# Accumulation of errors

1. Jun 4, 2015

### curious_ocean

I've got GPS nearshore bathymetry/beach topography sand elevation data from the backbeach out to 8 meters depth, with 1 m spacing in the cross-shore, 100m spacing in the alongshore, and stretching multiple kilometers of coast. I have interpolated the data using a couple different interpolation schemes. We have many many elevation surveys over time (~300 or so), but at the moment I am only interpolating each survey in space. One interpolation method I use is objective mapping (despite the fact that my data set violates many of the assumptions that objective mapping requires - beaches don't have nice statistics!)
ftp://brigus.physics.mun.ca/pub/zedel/P6316/2011/bretherton_davis_fandry.pdf
(objective mapping is similar to kriging)
and the other interpolation method is a scale controlled linear smoother
http://www.sciencedirect.com/science/article/pii/S0025322702004978
Both of these interpolation methods give me an estimate of errors due to the interpolation and GPS RMS errors. We also have GPS bias that we need to account for.

Ultimately I want to use the interpolation maps to estimate a time series of sand volumes on my beaches. The problem is that the errors add up pretty quick in these volume estimates and I have to be really careful when interpreting these curves! I need to do as best I can to estimate the error bars on my volume time series so that I can figure out what is signal and what is noise! (ps- It looks like there are some really interesting long term erosion and accretion trends in my data set. I have many ideas I want to try in order to figure out where the sand is going and come from!)

My question is how do the error estimates from the elevation interpolations add up in a volume estimate? My guess is that a simple sum might overestimate the errors. I also anticipate that I will need to treat the interpolation/measurement RMS errors differently than the measurement bias?

(Real data is not pretty so I will just need to pick the best possible method even though I'm certain it won't describe my data perfectly!) Thanks in advance for the help!

2. Jun 4, 2015

### DEvens

You need to find a way to estimate the error based on the nature of your data. In general this is a non-trivial question.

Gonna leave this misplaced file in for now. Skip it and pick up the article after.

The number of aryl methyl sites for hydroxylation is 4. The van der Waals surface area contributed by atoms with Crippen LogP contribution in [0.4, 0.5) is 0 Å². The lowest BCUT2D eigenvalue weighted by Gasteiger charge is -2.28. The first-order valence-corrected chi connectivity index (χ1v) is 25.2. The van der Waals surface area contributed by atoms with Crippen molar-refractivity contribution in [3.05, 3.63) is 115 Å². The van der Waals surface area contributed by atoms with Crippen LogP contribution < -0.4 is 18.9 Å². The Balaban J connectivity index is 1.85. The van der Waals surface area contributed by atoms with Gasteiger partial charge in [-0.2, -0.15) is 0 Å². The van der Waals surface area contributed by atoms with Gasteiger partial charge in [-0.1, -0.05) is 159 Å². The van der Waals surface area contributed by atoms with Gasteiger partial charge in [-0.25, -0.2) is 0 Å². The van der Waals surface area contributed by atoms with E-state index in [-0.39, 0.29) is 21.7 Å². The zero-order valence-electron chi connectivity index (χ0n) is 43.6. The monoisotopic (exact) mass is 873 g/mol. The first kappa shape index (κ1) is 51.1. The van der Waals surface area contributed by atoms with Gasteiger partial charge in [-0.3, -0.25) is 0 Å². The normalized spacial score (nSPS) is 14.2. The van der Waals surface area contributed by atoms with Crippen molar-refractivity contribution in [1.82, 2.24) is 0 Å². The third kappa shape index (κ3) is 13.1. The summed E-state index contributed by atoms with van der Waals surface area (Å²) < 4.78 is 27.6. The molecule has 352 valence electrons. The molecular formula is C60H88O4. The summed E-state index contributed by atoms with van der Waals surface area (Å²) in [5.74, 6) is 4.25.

You are already aware there are different sources of error. For example, one source is bias as you have identified. Estimating bias is often very difficult. You need some sort of "authoritative" data to compare with. Maybe you can compare to some area of sand that was accurately measured some other way? I don't know what that might be. Maybe somebody with a surveyor's equipment? Pretty tedious out to a depth of 8 meters.

Another is measurement noise. If you were to apply the same exact measurement scheme two times with only a short interval between, such that the sand should not have changed significantly, then you will get different values. This is measurement error. It can be physical (maybe water waves are confusing the sensor) or it can be simple accuracy limits (half the smallest measurement grid sort of thing). Hopefully such noise does not tend to push the data preferentially in one direction. So the average should be close to the true value. If that is the case there are a variety of ways to estimate the effects. For example, look at the bootstrap method, and related methods.

http://en.wikipedia.org/wiki/Resampling_(statistics)

If you know the formulas that produce the results you can do analytic estimates. There are a variety of ways to approach this. Some "buzz words" to look for are Latin squares and Monte Carlo. Basically what you are looking for is something along the following lines. (This is massively simplified.)

val = f(x, y, z)

delta val = f(x + delta x, y+ delta y, z + delta z) - f(x,y,z)